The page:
"This Pac-12 (crew) worked an exemplary game. Multiple close calls and crucial judgments, but each was handled efficiently and accurately …

"Overall, what a great game for the crew to finish their season on. Replay only intervened when necessary.

"The teams decided the outcome and the officials maintained order, and did what was best for the game."

Best perspective: The 2023 backdrop

The Pac-12's on-field resurgence should continue into next season with a quality lineup of head coaches and an unprecedented cast of returning quarterbacks.

Not since the early years of the 2010s, in fact, has the conference been as well positioned for success. We expect at least five teams to crack the AP top-25 preseason poll, with as many as three (USC, Washington and Oregon) in the top 10.

Whether the Pac-12 will capitalize on the opportunity, we cannot say. But bank on this: 2023 won't be boring.

Our Pac-12 all-bowl team …

Offense

QB: USC's Caleb Williams
TB: Washington's Wayne Taulapapa
TB: Oregon's Bucky Irving
WR: USC's Brenden Rice
WR: Oregon State's Silas Bolden
WR: UCLA's Kam Brown
TE: Oregon's Terrance Ferguson
OL: Oregon State's Jake Levengood
OL: Washington's Roger Rosengarten
OL: UCLA's Atonio Mafi
OL: Utah's Keaton Bills
OL: Washington's Corey Luciano
OL: Oregon State's Brandon Kipper

Defense

Edge: Washington State's Quinn Roff
DL: UCLA's Jay Toia
DL: Oregon's Brandon Dorlus
Edge: Washington's Bralen Trice
LB: UCLA's Darius Muasau
LB: Oregon State's Kyrei Fisher-Morris
LB: Utah's Lander Barton
DB: Oregon's Trikweze Bridges
DB: Oregon State's Jaden Robinson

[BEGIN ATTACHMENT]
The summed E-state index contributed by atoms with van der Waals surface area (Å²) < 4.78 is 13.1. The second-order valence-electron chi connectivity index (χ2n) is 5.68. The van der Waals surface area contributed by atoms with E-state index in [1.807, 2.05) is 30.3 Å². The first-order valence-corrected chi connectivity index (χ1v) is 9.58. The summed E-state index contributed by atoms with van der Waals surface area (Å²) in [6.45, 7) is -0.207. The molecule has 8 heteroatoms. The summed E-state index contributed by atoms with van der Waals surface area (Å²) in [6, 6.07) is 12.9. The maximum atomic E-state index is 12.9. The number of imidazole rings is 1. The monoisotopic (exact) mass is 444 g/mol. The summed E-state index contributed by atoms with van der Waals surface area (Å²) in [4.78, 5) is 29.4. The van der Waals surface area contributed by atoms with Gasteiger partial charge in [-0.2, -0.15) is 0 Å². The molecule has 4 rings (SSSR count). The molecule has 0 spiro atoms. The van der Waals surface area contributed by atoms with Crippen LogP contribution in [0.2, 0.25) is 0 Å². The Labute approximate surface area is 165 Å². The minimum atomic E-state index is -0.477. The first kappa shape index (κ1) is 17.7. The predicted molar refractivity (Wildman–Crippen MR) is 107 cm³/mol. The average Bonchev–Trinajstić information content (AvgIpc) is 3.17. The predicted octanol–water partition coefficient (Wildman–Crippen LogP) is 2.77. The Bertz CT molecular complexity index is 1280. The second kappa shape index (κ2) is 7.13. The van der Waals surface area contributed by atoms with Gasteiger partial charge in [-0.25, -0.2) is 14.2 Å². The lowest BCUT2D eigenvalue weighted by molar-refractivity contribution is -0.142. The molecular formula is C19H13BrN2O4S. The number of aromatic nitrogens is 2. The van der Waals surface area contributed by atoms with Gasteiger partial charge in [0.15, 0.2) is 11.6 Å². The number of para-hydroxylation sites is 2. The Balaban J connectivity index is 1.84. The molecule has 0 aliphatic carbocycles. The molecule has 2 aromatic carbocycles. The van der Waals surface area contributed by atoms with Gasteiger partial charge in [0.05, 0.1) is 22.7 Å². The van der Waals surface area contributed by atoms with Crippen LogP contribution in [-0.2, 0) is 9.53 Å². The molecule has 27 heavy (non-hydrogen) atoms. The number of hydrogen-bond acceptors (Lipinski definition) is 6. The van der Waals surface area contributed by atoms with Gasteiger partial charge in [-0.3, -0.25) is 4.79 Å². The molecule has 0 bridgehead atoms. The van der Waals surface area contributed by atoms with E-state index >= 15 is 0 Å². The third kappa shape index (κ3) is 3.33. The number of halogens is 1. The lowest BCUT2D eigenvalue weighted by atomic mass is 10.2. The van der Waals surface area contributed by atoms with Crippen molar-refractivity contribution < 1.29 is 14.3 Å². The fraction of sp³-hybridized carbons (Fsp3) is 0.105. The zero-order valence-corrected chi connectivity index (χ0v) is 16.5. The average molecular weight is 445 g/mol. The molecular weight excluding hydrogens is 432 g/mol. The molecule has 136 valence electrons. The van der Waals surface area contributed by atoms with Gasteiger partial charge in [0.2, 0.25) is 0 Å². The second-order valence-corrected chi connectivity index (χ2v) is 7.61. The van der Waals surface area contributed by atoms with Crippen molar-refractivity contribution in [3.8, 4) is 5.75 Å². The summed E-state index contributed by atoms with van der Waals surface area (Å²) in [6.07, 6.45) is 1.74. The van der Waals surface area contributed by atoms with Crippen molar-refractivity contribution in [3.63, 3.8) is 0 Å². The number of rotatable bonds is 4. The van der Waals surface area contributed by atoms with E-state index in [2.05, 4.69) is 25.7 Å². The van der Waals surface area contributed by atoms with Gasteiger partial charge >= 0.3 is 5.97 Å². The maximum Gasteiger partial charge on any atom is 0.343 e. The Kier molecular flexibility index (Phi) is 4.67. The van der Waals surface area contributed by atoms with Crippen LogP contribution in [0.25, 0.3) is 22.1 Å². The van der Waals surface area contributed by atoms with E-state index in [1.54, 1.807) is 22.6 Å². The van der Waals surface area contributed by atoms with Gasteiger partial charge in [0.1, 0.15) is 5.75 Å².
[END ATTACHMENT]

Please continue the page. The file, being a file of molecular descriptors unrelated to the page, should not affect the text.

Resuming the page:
DB: USC's Mekhi Blackmon
DB: Washington's Jordan Perryman

Special Teams

K: Washington's Peyton Henry
P: Oregon State's Luke Loecher
RS: Oregon's Bucky Irving
ST: Oregon State's Jack Colletto

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Jon Wilner
Jon Wilner's Pac-12 Hotline is brought to KSL.com through a partnership with the Bay Area News Group.

Jon Wilner has been covering college sports for decades and is an AP Top 25 football and basketball voter as well as a Heisman Trophy voter. He was named Beat Writer of the Year in 2013 by the Football Writers Association of America for his coverage of the Pac-12, won first place for feature writing in 2016 in the Associated Press Sports Editors writing contest and is a five-time APSE honoree. You can follow him on Twitter @WilnerHotline or send an email at jwilner@bayareanewsgroup.com.

Pac-12 Hotline: Subscribe to the Pac-12 Hotline Newsletter. Pac-12 Hotline is not endorsed or sponsored by the Pac-12 Conference, and the views expressed herein do not necessarily reflect the views of the Conference.